But not all is toil and gloom.

Earlier fears that strong provincial governments might become centers of rebellion and separatism are now increasingly dispelled by the achievement of what seems to be lasting peace in Aceh and receding social conflict in other parts of the country.

Given the very large investments envisaged as part of the MP3EI, stable provincial governments have to be key safeguards against local state infrastructure being dominated by business lobbies.

There is much to be optimistic about. Not least that Indonesia, in choosing the path of decentralization, has managed to stay clear of breaching universally respected best practices in this field.

Of course, if one were to take even a cursory look at the neighbors in the region, it is evident that there is no Asian benchmark for some ideal form of decentralization. But one of the great paradoxes of economic and political development in today’s globalizing world is that the decentralization bug seems to have affected virtually every country in the developing world.

The Asian experience with decentralization seems to span political systems, developmental trajectories and ethnic boundaries. China and Vietnam continue to decentralize under authoritarian but liberalizing governments. India is an established federal democracy. The Philippines and Indonesia are countries intent on rapid and comprehensive decentralization. And Cambodia and Burma are relatively late arrivals on the decentralization scene but are feeling their way forward.

Evidence on the costs and benefits of decentralization, however, is rather ambiguous. Interregional inequalities have not convincingly diminished under decentralized governments. In the case of India, they might even have increased. Service provision, which was one of the most frequently cited benefits of decentralization, has been improved in some Indian states, such as Kerala, but has languished in others, like Bihar and other parts of the Hindi-speaking belt.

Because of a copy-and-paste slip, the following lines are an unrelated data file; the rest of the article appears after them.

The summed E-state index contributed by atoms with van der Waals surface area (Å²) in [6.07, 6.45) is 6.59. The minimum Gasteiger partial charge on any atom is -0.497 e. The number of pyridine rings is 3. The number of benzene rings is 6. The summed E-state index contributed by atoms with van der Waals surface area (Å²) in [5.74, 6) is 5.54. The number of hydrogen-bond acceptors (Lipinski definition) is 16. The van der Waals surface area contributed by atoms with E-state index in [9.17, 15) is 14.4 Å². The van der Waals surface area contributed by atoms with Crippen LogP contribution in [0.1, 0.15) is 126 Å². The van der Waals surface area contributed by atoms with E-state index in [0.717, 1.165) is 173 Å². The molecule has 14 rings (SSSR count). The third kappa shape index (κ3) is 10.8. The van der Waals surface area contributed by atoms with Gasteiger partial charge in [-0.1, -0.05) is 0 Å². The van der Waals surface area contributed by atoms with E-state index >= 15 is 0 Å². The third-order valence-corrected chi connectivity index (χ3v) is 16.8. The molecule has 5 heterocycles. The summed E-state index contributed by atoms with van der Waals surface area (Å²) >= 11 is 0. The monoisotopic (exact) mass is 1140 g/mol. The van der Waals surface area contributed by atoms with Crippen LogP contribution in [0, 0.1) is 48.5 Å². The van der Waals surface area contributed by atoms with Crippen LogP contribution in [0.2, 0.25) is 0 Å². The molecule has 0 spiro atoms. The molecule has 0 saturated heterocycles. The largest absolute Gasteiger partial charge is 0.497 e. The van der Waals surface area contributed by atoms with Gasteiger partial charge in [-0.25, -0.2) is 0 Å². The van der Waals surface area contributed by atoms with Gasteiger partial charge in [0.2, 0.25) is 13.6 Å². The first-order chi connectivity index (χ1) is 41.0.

Uneven economic development accompanied by rapid urbanization have skewed the patterns of regional inequalities in most developing countries. But the concrete results of decentralization on interregional inequalities in many places have been lost in a fog of confusing statistics, self-interested analysis and anecdotes from traveling observers.

Indonesia’s second-generation decentralization policy therefore has the luxury of developing its own model of decentralization based on a decade of its own experiences . It will be able to lead the way in showing the benefits of big-bang decentralization compared with a long and tortuous process of deliberation, debate, dissent and disinterest.

Located in the fastest-changing region of the world and characterized by one of the most rapid urbanization rates anywhere, Indonesia can act as a pathfinder on the road to democratic consolidation and devolution of authority.

If the Indonesian model proves to be a success, it will influence a wide range of countries in Asia and beyond to take the bold route of big-bang systemic transformation, rather than the calculated and hesitant steps toward a dispersion of political and economic power. Indonesia will also be among the few countries that at an early stage of their march toward decentralization can make the most of everything the 21st century has to offer. It can benefit from information technology while prioritizing distance learning systems, health security and low carbon footprints.

All of this is just a foretaste of the enormous agenda of Indonesia’s decentralization program. If you think the first decade was a big bang, wait until you witness the second one.

By Satish Mishra managing director at Strategic Asia, a Jakarta-based consultancy promoting economic cooperation between Indonesia, India and China. Jakarta Globe